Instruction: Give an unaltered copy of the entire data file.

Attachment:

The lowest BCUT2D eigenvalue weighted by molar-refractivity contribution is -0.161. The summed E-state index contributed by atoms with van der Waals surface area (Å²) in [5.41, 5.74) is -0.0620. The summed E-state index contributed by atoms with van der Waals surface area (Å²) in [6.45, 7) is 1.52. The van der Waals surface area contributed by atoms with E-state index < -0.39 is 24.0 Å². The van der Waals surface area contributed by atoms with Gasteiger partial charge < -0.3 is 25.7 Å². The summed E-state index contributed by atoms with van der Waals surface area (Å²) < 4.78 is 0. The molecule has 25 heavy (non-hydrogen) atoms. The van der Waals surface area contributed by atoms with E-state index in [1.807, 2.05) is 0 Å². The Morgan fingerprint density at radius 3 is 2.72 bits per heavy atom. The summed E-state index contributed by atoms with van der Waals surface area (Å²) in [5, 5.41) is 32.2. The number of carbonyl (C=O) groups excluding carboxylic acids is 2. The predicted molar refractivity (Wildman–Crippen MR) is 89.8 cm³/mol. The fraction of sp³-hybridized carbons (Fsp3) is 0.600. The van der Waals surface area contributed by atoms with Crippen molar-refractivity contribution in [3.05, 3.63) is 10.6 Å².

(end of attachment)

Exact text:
The lowest BCUT2D eigenvalue weighted by molar-refractivity contribution is -0.161. The summed E-state index contributed by atoms with van der Waals surface area (Å²) in [5.41, 5.74) is -0.0620. The summed E-state index contributed by atoms with van der Waals surface area (Å²) in [6.45, 7) is 1.52. The van der Waals surface area contributed by atoms with E-state index < -0.39 is 24.0 Å². The van der Waals surface area contributed by atoms with Gasteiger partial charge < -0.3 is 25.7 Å². The summed E-state index contributed by atoms with van der Waals surface area (Å²) < 4.78 is 0. The molecule has 25 heavy (non-hydrogen) atoms. The van der Waals surface area contributed by atoms with E-state index in [1.807, 2.05) is 0 Å². The Morgan fingerprint density at radius 3 is 2.72 bits per heavy atom. The summed E-state index contributed by atoms with van der Waals surface area (Å²) in [5, 5.41) is 32.2. The number of carbonyl (C=O) groups excluding carboxylic acids is 2. The predicted molar refractivity (Wildman–Crippen MR) is 89.8 cm³/mol. The fraction of sp³-hybridized carbons (Fsp3) is 0.600. The van der Waals surface area contributed by atoms with Crippen molar-refractivity contribution in [3.05, 3.63) is 10.6 Å².